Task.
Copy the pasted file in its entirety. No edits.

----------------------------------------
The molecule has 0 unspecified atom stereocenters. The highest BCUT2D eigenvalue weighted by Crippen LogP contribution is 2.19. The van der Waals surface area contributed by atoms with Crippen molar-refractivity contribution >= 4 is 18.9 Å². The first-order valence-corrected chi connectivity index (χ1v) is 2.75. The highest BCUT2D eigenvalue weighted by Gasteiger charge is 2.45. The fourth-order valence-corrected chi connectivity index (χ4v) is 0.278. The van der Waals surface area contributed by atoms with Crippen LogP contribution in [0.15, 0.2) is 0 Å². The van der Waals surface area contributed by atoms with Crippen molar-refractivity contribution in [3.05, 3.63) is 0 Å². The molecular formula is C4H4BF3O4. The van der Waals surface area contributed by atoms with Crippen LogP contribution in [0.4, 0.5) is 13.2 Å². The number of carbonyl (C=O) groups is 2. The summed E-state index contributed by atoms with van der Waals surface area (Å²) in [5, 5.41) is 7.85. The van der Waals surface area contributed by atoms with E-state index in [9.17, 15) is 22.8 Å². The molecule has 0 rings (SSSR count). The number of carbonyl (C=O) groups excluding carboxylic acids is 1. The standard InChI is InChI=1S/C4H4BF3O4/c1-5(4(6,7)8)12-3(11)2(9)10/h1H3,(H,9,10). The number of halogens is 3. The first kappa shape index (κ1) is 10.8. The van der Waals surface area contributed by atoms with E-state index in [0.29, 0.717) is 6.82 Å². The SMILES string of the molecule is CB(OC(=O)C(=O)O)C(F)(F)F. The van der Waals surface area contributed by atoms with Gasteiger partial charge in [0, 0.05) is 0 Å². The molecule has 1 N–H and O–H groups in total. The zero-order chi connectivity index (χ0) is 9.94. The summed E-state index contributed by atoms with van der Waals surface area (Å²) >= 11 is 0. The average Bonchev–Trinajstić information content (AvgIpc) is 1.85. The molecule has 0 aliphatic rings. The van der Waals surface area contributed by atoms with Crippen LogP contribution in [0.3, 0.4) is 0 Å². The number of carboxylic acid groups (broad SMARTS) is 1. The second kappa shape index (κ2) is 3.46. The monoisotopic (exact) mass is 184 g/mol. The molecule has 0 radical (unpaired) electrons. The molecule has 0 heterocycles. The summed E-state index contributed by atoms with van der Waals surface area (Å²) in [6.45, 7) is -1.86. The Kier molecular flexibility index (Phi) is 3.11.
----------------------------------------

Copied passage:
The molecule has 0 unspecified atom stereocenters. The highest BCUT2D eigenvalue weighted by Crippen LogP contribution is 2.19. The van der Waals surface area contributed by atoms with Crippen molar-refractivity contribution >= 4 is 18.9 Å². The first-order valence-corrected chi connectivity index (χ1v) is 2.75. The highest BCUT2D eigenvalue weighted by Gasteiger charge is 2.45. The fourth-order valence-corrected chi connectivity index (χ4v) is 0.278. The van der Waals surface area contributed by atoms with Crippen LogP contribution in [0.15, 0.2) is 0 Å². The van der Waals surface area contributed by atoms with Crippen molar-refractivity contribution in [3.05, 3.63) is 0 Å². The molecular formula is C4H4BF3O4. The van der Waals surface area contributed by atoms with Crippen LogP contribution in [0.4, 0.5) is 13.2 Å². The number of carbonyl (C=O) groups is 2. The summed E-state index contributed by atoms with van der Waals surface area (Å²) in [5, 5.41) is 7.85. The van der Waals surface area contributed by atoms with E-state index in [9.17, 15) is 22.8 Å². The molecule has 0 rings (SSSR count). The number of carbonyl (C=O) groups excluding carboxylic acids is 1. The standard InChI is InChI=1S/C4H4BF3O4/c1-5(4(6,7)8)12-3(11)2(9)10/h1H3,(H,9,10). The number of halogens is 3. The first kappa shape index (κ1) is 10.8. The van der Waals surface area contributed by atoms with E-state index in [0.29, 0.717) is 6.82 Å². The SMILES string of the molecule is CB(OC(=O)C(=O)O)C(F)(F)F. The van der Waals surface area contributed by atoms with Gasteiger partial charge in [0, 0.05) is 0 Å². The molecule has 1 N–H and O–H groups in total. The zero-order chi connectivity index (χ0) is 9.94. The summed E-state index contributed by atoms with van der Waals surface area (Å²) >= 11 is 0. The average Bonchev–Trinajstić information content (AvgIpc) is 1.85. The molecule has 0 aliphatic rings. The van der Waals surface area contributed by atoms with Crippen LogP contribution in [0.3, 0.4) is 0 Å². The number of carboxylic acid groups (broad SMARTS) is 1. The second kappa shape index (κ2) is 3.46. The monoisotopic (exact) mass is 184 g/mol. The molecule has 0 radical (unpaired) electrons. The molecule has 0 heterocycles. The summed E-state index contributed by atoms with van der Waals surface area (Å²) in [6.45, 7) is -1.86. The Kier molecular flexibility index (Phi) is 3.11.